International Ministries

Agents of Change

October 1, 2001 Journal
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Not long after Jill and I had fallen asleep our daughter Hannah burst into our bedroom. "There are ants everywhere in our room! Army ants!" she said. Jill got up to handle the situation, but before long I heard an ominous, "Michael, you'd better come and see this." I knew right away that a good night's sleep was in jeopardy. Hannah was right. Army ants had taken over her bedroom. By then the other children were awake and we all stood in the doorway looking on in amazement as the ants marched in through the window and spread throughout the room.

These were not your picnic variety ants. These "Special Forces" of the ant world were mean and on a mission! Unfortunately for us, their marching orders included search and destroy in our house. We ignored the traditional advice that we'd heard from other missionaries ("Resistance is futile!") and went immediately to chemical warfare with the bug spray—big mistake. Apparently the army ants were trained for this kind of attack and straight away they spread out and became ferocious. Jill and I hopped around the room beating off the attackers and trying at the same time to find a clear spot, free from ants. We made a hasty retreat and quickly shut the ants up in Hannah's bedroom.

With the Army ants safely locked away, we made beds for Hannah and Matthew in our bedroom. Soon we all dropped off to sleep. In what seemed like no time at all, our oldest son Taylor came into the bedroom and nonchalantly said, "They're in my room now." Then he dropped his pillow and sheet on the floor and went right to sleep. The next attack occurred sometime later. Jill woke us all up by yelling, "They're in my hair!” The ants had somehow found their way inside through a small crack in the windowsill. We then retreated to the dining room. Taylor discovered that the ants had left his room and he returned to his own bed. I was left to protect my family from the invaders, and soon I was fast asleep in the living room chair. Every hour or so, I'd wake up and survey the situation.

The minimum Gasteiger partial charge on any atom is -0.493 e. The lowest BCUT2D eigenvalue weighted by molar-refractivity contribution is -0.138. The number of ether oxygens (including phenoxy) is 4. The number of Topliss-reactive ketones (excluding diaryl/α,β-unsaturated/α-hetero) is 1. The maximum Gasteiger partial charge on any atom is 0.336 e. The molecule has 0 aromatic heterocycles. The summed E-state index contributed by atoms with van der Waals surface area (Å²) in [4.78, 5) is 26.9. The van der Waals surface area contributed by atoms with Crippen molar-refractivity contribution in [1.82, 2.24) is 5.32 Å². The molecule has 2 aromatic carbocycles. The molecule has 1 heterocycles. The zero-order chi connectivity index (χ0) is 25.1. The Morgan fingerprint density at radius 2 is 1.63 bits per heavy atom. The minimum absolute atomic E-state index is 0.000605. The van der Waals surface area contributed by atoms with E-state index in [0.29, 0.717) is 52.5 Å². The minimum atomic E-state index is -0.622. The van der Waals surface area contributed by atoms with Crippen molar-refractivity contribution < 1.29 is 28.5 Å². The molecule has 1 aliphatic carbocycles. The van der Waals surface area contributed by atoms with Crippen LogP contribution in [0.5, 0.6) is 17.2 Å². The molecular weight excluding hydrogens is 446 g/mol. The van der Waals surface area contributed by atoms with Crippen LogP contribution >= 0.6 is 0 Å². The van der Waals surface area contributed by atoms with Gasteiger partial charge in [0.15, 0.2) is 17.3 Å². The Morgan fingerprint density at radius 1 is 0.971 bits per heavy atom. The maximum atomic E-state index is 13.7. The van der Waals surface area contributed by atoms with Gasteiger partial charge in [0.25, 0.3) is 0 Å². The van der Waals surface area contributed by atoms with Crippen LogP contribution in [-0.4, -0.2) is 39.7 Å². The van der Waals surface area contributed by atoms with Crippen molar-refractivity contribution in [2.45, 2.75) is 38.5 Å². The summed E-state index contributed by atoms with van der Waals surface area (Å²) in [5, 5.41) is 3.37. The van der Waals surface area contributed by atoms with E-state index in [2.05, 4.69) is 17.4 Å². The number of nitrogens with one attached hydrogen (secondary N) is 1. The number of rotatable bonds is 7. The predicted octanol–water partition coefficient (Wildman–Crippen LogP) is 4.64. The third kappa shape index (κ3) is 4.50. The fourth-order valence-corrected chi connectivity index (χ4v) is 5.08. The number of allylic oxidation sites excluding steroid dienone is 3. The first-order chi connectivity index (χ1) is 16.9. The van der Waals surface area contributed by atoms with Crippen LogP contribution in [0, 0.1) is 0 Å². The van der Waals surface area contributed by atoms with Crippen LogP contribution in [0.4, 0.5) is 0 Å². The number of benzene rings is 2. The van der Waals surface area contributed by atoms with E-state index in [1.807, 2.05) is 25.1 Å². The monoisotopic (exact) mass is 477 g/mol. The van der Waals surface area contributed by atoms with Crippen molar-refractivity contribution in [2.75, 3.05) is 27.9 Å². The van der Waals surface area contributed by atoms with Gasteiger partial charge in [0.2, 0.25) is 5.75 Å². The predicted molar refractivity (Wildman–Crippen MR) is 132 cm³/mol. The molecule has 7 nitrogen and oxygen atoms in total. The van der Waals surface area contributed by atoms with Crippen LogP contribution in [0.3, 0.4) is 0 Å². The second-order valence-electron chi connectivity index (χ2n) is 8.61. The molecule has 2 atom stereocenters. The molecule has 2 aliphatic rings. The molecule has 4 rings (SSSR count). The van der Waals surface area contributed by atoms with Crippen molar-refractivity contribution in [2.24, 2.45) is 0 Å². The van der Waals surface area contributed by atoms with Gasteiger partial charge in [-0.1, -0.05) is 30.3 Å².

The army ants were moving through the house checking every nook and cranny, always moving forward. It turned out that we weren't the only ones retreating from the invading army. All sorts of pests were being forced out of their hiding places: spiders, smaller ants, beetles and other unmentionables (roaches). At one point during the night, I turned on the kitchen light and saw to my amazement a huge parade of literally hundreds of thousands, if not millions, of Army ants heading out under our back door, carrying out on their backs more bugs than I care to admit. They had captured their prey and were returning to their camp. Mission accomplished. Around dawn, I woke Jill and the kids to let them know that it was safe to return to their beds. The ants had gone. We had survived a difficult night.

What little sleep we got was in strange places in unfamiliar positions. No one felt rested and we all had achy muscles and pains in our joints. We felt glad that the ants had decided to move on and we looked forward to sleeping in our own beds that night. Not until later in the day did I realize that the ants had actually done us a favor. They had come in on their own initiative and rid our house of lots of pests. They hadn't asked for much, just a little space to do their work. They had actually done something for us that we had not been able to do ourselves. After everything was said and done, I felt grateful for the ants and the service that they gave us, even if it meant missing a little sleep.

In lots of ways, having missionaries in the community is a little bit like having Army ants in your house. Like the ants, the missionary's work is often misunderstood. By nature, missionaries act as agents of change. Our mission is to improve the lives of the people we come in contact with: physically, emotionally and spiritually. However, making improvements and the process of change can be painful, especially in a society that highly regards tradition. For example, it's painful to move out of our comfort zones to try new ways of planting crops. It's uncomfortable to try new teaching programs in the church or methods of evangelism in the community. It's awkward to talk with our young people about the devastation of AIDS in Africa. We can see that change is necessary, but it's much easier to ignore or avoid the problem than to confront it. But with God’s help, we’re able to help people face these difficult issues.